Mancini leads Endwell, New York, to Little League title game
SOUTH WILLIAMSPORT, Pa. (AP) With the Little League World Series title game looming Sunday, the Endwell, New York, players planned on taking a break from baseball if only for one evening.
They'll retreat to their dorms near Lamade Stadium and dive into their other preferred pastime.
''A lot of ping pong,'' infielder Jack Hopko said.
Hopko broke a scoreless tie with an RBI single in the bottom of the fourth and Michael Mancini led struck out 11 in a 4-2 victory over Goodlettsville, Tennessee, in the U.S. final Saturday.
The Mid-Atlantic champs will try to win their first title against international winner South Korea on Sunday. South Korea beat Panama 7-2 earlier Saturday in the international final.
''I don't think I can describe it, maybe the boys can,'' New York manager Scott Rush said. ''Just an unbelievable feeling.''
New York players Mancini, Hopko, Billy Dundon and Jude Abbadessa appeared in the postgame media room and all used the same word - ''Amazing.''
It was Mancini's pitching that inspired his teammates, shut down Goodlettsville and earned him praise from the opposing manager and a standing ovation from Endwell fans who packed the first-base side of Lamade Stadium when he exited in the fifth.
Mancini allowed just one hit through 4 2/3 innings and his offense came alive in the fourth. Then, Dundon drove in two runs, and Hopko and James Fellows each had an RBI for New York.
''The curveball is usually my biggest pitch because I know if I'm down in the count I can throw that and get back up and maybe get them out with that pitch,'' Mancini said. ''So you never know what can happen with that pitch.''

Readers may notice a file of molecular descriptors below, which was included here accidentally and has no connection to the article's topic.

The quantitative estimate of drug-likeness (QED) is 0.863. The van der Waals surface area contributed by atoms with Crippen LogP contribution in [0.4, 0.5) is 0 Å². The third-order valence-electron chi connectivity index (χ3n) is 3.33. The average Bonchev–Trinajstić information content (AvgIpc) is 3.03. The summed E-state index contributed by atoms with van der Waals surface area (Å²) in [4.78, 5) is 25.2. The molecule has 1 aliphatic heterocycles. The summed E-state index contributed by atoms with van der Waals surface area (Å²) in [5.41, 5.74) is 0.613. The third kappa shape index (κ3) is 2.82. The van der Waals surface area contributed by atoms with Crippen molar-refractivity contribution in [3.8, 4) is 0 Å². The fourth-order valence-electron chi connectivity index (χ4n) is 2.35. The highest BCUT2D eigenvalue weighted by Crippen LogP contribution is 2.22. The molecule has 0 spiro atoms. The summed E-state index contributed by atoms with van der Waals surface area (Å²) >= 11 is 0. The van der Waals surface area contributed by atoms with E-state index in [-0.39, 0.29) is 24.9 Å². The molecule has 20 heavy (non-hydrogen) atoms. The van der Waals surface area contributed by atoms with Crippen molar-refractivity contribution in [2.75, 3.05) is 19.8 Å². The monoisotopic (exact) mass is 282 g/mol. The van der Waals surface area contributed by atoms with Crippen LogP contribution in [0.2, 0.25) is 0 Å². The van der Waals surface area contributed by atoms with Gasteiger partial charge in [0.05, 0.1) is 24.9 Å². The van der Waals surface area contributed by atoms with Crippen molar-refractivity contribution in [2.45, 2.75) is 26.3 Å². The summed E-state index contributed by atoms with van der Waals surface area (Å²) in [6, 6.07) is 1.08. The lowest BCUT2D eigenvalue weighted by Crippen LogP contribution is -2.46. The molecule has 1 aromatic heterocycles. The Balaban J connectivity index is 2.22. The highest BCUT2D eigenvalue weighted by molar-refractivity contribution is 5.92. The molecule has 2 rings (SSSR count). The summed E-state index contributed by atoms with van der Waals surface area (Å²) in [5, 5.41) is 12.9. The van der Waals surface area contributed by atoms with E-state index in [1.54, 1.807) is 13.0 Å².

Tennessee manager Joey Hale praised his players' approach while acknowledging his hitters struggled to find Mancini's elusive curve ball for much of the game.
Jon Luke Simmons broke up Mancini's no-hit bid in the top of the fifth. After Mancini got his 11th strikeout one batter later, Rush opted to replace him with Abbadessa.
''He doesn't make mistakes,'' Hale said. ''He's truly polished. Most kids at this age have good breaking balls but they don't always throw them where they should be thrown. If you watch, man, every ball that crossed the plate was down below the knees. That's just the mark of a great pitcher.''
New York players said they knew they had a great team as soon as they reconvened earlier this summer. Over half the roster returned from last season when New York fell to eventual World Series runner-up Red Land in the Mid-Atlantic Region final.
''From there on, I pretty much knew we were going to go a long way,'' Hopko said. ''Just like last year, we played well in regionals but this year we came out on top and this game today, I don't really know how to describe it. It was a long road and we made it where we wanted to.''
Returning to the regional championship this season, Abbadessa notched the final out from the mound. He did so again on Saturday but not before Tennessee made it interesting.
His team's final hope, Zach McWilliams gave Tennessee life with a two-run homer off Jude Abbadessa in the top of the sixth. McWilliams' blast halved New York's lead, but Abbadessa finished off Goodlettsville.
''It was one inning,'' Hale said. ''Their inning was better than our inning. I'm just proud of them, second in the United States and to go through what we went through, awesome.''